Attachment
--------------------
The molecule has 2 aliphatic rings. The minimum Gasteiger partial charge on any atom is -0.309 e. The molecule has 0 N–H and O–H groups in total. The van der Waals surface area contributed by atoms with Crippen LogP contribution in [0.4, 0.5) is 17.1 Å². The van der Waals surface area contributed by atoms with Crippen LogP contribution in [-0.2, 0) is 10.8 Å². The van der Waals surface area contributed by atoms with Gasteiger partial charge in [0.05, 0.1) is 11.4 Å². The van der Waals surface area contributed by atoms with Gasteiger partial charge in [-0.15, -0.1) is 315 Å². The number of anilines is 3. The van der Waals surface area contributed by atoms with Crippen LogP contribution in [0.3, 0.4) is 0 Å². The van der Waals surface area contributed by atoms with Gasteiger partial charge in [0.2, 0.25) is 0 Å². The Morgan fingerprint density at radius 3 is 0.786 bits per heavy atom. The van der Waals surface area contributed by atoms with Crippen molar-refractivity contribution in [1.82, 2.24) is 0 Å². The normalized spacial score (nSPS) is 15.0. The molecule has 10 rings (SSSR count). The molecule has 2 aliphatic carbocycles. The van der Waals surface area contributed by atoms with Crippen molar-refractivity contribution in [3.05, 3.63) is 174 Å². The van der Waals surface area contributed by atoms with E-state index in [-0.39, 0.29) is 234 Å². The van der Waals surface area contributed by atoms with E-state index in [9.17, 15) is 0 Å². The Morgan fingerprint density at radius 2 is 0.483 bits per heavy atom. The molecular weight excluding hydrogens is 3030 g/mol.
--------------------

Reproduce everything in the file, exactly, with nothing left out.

The molecule has 2 aliphatic rings. The minimum Gasteiger partial charge on any atom is -0.309 e. The molecule has 0 N–H and O–H groups in total. The van der Waals surface area contributed by atoms with Crippen LogP contribution in [0.4, 0.5) is 17.1 Å². The van der Waals surface area contributed by atoms with Crippen LogP contribution in [-0.2, 0) is 10.8 Å². The van der Waals surface area contributed by atoms with Gasteiger partial charge in [0.05, 0.1) is 11.4 Å². The van der Waals surface area contributed by atoms with Gasteiger partial charge in [-0.15, -0.1) is 315 Å². The number of anilines is 3. The van der Waals surface area contributed by atoms with Crippen LogP contribution in [0.3, 0.4) is 0 Å². The van der Waals surface area contributed by atoms with Gasteiger partial charge in [0.2, 0.25) is 0 Å². The Morgan fingerprint density at radius 3 is 0.786 bits per heavy atom. The van der Waals surface area contributed by atoms with Crippen molar-refractivity contribution in [1.82, 2.24) is 0 Å². The normalized spacial score (nSPS) is 15.0. The molecule has 10 rings (SSSR count). The molecule has 2 aliphatic carbocycles. The van der Waals surface area contributed by atoms with Crippen molar-refractivity contribution in [3.05, 3.63) is 174 Å². The van der Waals surface area contributed by atoms with E-state index in [-0.39, 0.29) is 234 Å². The van der Waals surface area contributed by atoms with E-state index in [9.17, 15) is 0 Å². The Morgan fingerprint density at radius 2 is 0.483 bits per heavy atom. The molecular weight excluding hydrogens is 3030 g/mol.